I was wondering what the difference was between muscadine and scuppernong grapes? I hear people talk about both as if they were the same thing. Are they? Or are they different?
Thanks Justin S.,
Both Muscadine and Scuppernong grapes are indigenous to the Southeast region of the U.S. They grow both wild and domestically in backyards and on farms from Arkansas to the Carolina's and everywhere South of there.
Muscadine and Scuppernong are a couple of names that are sometimes used loosely to mean the same grape, but in reality, a Scuppernong is a particular variety of Muscadine. So, technically you could call any Scuppernong grape a Muscadine, but you couldn't call any Muscadine grape a Scuppernong.
Over the decades Muscadines have been domesticated and grafted into varying sizes and color. Today, there are an endless list of Muscadine varieties. While Scuppernong is a variety of Muscadine it is not considered a hybrid or cultivar. It has been know to be in existence since at least the 1600's and has been domesticated in its own right. This is how some of the confusion comes about.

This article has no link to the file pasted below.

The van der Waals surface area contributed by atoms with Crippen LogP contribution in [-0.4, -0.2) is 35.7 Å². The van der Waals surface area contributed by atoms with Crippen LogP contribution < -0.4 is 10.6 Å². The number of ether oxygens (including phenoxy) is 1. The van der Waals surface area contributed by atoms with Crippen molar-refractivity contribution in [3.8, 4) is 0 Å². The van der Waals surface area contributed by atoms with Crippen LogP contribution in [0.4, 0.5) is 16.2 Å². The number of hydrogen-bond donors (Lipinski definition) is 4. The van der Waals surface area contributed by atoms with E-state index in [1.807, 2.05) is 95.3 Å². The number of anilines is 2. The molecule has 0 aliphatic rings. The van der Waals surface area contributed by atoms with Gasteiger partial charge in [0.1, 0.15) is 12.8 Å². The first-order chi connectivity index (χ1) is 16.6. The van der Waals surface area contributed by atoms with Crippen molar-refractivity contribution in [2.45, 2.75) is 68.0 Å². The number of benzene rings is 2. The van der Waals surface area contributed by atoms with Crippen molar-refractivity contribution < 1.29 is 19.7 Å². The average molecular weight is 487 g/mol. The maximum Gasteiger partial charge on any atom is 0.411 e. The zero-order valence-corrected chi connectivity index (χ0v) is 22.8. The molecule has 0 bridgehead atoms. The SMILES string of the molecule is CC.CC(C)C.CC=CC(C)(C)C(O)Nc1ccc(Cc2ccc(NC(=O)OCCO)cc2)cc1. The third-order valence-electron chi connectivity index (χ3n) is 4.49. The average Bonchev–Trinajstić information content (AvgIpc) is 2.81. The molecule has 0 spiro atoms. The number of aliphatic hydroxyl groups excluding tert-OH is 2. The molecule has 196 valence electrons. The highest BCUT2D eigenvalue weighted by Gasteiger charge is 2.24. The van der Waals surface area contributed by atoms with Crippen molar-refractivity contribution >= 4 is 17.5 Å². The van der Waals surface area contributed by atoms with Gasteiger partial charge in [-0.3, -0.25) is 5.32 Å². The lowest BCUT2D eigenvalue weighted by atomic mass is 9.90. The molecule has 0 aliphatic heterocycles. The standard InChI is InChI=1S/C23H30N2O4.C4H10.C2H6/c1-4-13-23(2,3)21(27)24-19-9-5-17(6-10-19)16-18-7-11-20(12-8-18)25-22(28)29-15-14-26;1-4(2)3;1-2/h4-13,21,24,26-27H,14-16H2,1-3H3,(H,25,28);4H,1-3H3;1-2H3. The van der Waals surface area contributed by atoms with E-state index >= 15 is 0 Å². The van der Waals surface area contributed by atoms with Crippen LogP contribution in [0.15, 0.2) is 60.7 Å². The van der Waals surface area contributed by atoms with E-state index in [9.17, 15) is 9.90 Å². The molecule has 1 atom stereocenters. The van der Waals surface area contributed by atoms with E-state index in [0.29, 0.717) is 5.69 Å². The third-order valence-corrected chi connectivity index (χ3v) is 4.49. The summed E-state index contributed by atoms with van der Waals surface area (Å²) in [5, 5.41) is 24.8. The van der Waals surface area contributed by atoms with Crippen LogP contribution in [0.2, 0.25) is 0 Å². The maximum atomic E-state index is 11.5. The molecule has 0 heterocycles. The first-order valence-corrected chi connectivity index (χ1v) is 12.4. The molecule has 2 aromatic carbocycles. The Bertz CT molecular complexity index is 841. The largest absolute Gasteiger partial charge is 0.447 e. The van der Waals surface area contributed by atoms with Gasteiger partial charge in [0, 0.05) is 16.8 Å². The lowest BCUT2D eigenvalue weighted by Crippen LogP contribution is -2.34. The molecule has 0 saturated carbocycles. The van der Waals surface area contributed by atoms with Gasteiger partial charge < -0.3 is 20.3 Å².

Today in spite of the facts, most people refer to the red varieties as Muscadines and to the white varieties as Scuppernongs.
Preparing these grapes my take some effort though. Because of their incredibly thick skins, running them through a grape crusher may be necessary as opposed to simply crushing them by hand.
An alternative to getting a grape crusher would be to use a steam juicer to extract the juice. The steam juicer bursts the skins with steamed heat. The juice then falls out the colander of steamed grapes and runs out into a collector. Once cooled, the juice is ready to go straight into the fermenter.
I hope this information helps you understand a little better about the difference between Muscadines and Scuppernongs.
Happy Wine Making,
Ed Kraus is a 3rd generation home brewer/winemaker and has been an owner of E. C. Kraus since 1999. He has been helping individuals make better wine and beer for over 25 years.